Trained professionals, such as an occupational therapist (OT), can help individuals with dementia to maintain their independence. OT’s can help individuals can provide individuals with useful tools and strategies to help the them adapt their lifestyle depending on their impairments and needs [3][8].

An OT can also provide a home assessment and make changes to the environment to improve movement and functioning in the home and reduce the risk of falls or injury, such as adding handrails, using label reminders, and altering furniture placements. The aim of this is to ensure that the individual can remain living at home for as long as possible, promoting their independence [8].

Alternative therapies

Aromatherapy, massage therapy, music therapy, and animal therapy can be enjoyable and helpful interventions for those with dementia, to provide sensory stimulation. For some, these interventions can help to reduce distress, aggression, and agitation, and improve mood and relationships with caregivers [1].

Evidence of the effectiveness of certain alternative therapies and remedies is varied, and may differ depending on the individual’s preferences, cognition, and symptoms, so should be discussed, and reviewed regularly if utilized [1][3].

Self-help techniques

Living with dementia can cause challenges with daily living and have a negative impact on mood and wellbeing, so there are various strategies that can be utilized to help manage or improve these issues, such as [3][8][9]:

  • Socializing: Engaging in social activities can help to maintain mental wellbeing, by being active, speaking with others, and taking part in hobbies and enjoyable occasions, as well as providing opportunities to share experiences with others who also have a diagnosis of dementia.
  • Brain stimulation: Activities such as reading, doing puzzles and crosswords, having conversations, and watching television can keep the brain active, helping to reduce boredom and frustration and maintain cognitive abilities.
  • Labels and reminders: You may find it useful to label cupboards or items as reminders of where things are or how they work, as well as utilizing calendars and reminders to keep track of appointments, bill payments, and medication dosage times.
  • Time orientation: Dementia can cause individuals to lose track of the time and date, so it can be useful to use a dementia-friendly clock, use a calendar, watch, or read the news, and regularly speak with others to help maintain or improve time orientation.
  • Regular routines: Forming and keeping regular routines can be useful for those with dementia to help prevent issues related to short-term memory loss or confusion.
  • Reminiscing: Having photos in your home, listening to music, or watching shows that you used to enjoy, and speaking with others about the past can help to improve mood by thinking about enjoyable and happy memories, as well as distracting from any distress caused by your condition.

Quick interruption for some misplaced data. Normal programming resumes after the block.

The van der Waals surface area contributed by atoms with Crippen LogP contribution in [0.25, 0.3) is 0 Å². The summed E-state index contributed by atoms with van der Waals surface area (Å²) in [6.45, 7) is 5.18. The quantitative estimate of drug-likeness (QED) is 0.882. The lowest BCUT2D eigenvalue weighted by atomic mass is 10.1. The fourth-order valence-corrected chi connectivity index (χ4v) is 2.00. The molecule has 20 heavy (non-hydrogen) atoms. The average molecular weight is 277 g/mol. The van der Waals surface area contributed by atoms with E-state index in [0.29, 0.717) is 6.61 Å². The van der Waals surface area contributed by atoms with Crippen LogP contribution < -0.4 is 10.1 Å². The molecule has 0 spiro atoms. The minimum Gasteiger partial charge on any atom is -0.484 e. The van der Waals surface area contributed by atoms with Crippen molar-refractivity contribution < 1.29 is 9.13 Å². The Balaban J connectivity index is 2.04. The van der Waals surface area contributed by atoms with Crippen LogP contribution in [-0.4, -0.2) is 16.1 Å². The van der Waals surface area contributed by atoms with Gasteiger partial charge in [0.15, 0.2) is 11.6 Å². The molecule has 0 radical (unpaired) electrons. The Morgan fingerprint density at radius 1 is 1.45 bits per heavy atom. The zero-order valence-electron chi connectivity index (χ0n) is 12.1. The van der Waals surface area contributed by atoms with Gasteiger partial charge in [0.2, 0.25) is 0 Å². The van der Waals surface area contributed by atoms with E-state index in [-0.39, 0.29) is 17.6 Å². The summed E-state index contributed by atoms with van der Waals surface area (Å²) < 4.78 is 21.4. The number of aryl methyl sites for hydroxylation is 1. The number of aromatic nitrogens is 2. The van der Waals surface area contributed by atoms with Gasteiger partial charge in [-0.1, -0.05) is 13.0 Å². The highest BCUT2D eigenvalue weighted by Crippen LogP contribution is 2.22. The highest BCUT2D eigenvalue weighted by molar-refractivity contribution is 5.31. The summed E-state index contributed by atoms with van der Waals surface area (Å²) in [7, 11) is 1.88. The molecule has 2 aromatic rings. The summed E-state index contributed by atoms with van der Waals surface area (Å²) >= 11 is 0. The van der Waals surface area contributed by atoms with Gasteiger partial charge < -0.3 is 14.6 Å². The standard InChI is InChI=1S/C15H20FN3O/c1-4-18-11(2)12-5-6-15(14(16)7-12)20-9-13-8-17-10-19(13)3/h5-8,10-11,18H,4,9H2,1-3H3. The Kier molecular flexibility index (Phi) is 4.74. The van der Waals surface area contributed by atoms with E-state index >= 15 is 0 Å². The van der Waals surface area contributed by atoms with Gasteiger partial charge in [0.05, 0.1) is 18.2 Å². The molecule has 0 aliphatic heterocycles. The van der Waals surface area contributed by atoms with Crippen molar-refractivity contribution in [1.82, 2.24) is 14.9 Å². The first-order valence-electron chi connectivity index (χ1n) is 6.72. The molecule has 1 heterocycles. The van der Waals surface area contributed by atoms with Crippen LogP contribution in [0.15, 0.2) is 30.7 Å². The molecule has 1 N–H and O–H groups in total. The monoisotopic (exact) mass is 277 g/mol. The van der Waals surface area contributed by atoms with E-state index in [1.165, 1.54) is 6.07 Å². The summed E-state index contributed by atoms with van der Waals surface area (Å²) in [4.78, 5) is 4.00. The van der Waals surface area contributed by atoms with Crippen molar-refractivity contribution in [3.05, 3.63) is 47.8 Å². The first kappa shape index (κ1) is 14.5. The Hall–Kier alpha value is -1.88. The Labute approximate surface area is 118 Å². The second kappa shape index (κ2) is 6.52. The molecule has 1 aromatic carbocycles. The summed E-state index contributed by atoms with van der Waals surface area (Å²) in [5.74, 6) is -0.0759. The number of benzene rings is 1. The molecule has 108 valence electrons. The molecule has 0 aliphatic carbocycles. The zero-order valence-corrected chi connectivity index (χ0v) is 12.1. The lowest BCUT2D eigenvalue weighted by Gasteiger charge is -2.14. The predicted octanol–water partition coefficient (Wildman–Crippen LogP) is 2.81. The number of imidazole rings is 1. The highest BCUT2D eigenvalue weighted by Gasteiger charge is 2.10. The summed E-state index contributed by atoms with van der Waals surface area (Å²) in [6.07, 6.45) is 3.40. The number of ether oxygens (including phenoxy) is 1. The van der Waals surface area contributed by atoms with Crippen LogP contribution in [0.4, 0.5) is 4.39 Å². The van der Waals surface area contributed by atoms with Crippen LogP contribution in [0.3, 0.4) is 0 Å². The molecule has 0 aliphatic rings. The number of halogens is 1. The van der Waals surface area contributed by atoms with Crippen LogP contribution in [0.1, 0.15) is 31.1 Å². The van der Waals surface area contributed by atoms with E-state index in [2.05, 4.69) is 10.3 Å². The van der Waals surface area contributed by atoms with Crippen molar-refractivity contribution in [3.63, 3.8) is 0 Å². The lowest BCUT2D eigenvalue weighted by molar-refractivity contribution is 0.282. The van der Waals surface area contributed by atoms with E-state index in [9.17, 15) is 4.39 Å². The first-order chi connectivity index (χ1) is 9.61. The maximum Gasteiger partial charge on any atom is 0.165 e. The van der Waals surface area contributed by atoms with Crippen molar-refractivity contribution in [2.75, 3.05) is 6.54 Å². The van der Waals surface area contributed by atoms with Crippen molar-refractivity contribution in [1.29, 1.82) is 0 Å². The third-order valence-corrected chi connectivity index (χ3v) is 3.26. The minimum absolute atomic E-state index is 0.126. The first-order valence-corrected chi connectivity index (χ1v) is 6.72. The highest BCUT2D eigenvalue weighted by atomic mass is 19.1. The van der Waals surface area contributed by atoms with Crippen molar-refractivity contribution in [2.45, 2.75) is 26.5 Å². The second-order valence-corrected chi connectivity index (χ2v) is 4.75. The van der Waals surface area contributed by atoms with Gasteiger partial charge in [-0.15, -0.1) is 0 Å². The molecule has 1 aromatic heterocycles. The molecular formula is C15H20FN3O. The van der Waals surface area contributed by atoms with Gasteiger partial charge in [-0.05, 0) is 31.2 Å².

• Maintaining wellbeing: Looking after your general health and wellbeing can help to reduce the impact of dementia symptoms, such as eating a healthy diet, engaging in regular exercise, getting plenty of sleep, and attending regular checkups for eyesight, hearing, and dental health.
  1. Shaji, K.S., Sivakumar, P.T., Rao, G.P., & Paul, N. (2018). Clinical Practice Guidelines for Management of Dementia. Indian Journal of Psychiatry, 60(Suppl 3), S312–S328. Retrieved from
  2. Alzheimer’s Society. (2023). How Do Drugs For Alzheimer’s Disease Work? Alzheimer’s Society. Retrieved from
  3. National Health Service. (Reviewed 2020). What Are The Treatments For Dementia? NHS. Retrieved from
  4. Alzheimer’s Association. (2023). Treatments for Behavior. Alzheimer’s Association. Retrieved from
  5. Alzheimer’s Society. (2023). Talking Therapies For People With Dementia And Carers. Alzheimer’s Society. Retrieved from
  6. Piras, F., Carbone, E., Faggian, S., Salvalaio, E., Gardini, S., & Borella, E. (2017). Efficacy of Cognitive Stimulation Therapy for Older Adults with Vascular Dementia. Dementia & Neuropsychologia, 11(4), 434–441. Retrieved from
  7. Jin, J.W., Nowakowski, S., Taylor, A., Medina, L.D., & Kunik, M. E. (2021). Cognitive Behavioral Therapy for Mood and Insomnia in Persons With Dementia: A Systematic Review. Alzheimer Disease and Associated Disorders, 35(4), 366–373. Retrieved from
  8. Bennett, S., Laver, K., Voigt-Radloff, S., Letts, L., Clemson, L., Graff, M., Wiseman, J., & Gitlin, L. (2019). Occupational Therapy for People with Dementia and Their Family Carers Provided at Home: A Systematic Review and Meta-Analysis. BMJ Open, 9(11), e026308. Retrieved from
  9. National Health Service. (Reviewed 2020). Living Well With Dementia. NHS. Retrieved from
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Naomi Carr
Author Naomi Carr Writer

Naomi Carr is a writer with a background in English Literature from Oxford Brookes University.

Published: May 16th 2023, Last edited: Feb 21st 2024

Morgan Blair
Medical Reviewer Morgan Blair MA, LPCC

Morgan Blair is a licensed therapist, writer and medical reviewer, holding a master’s degree in clinical mental health counseling from Northwestern University.

Content reviewed by a medical professional. Last reviewed: May 16th 2023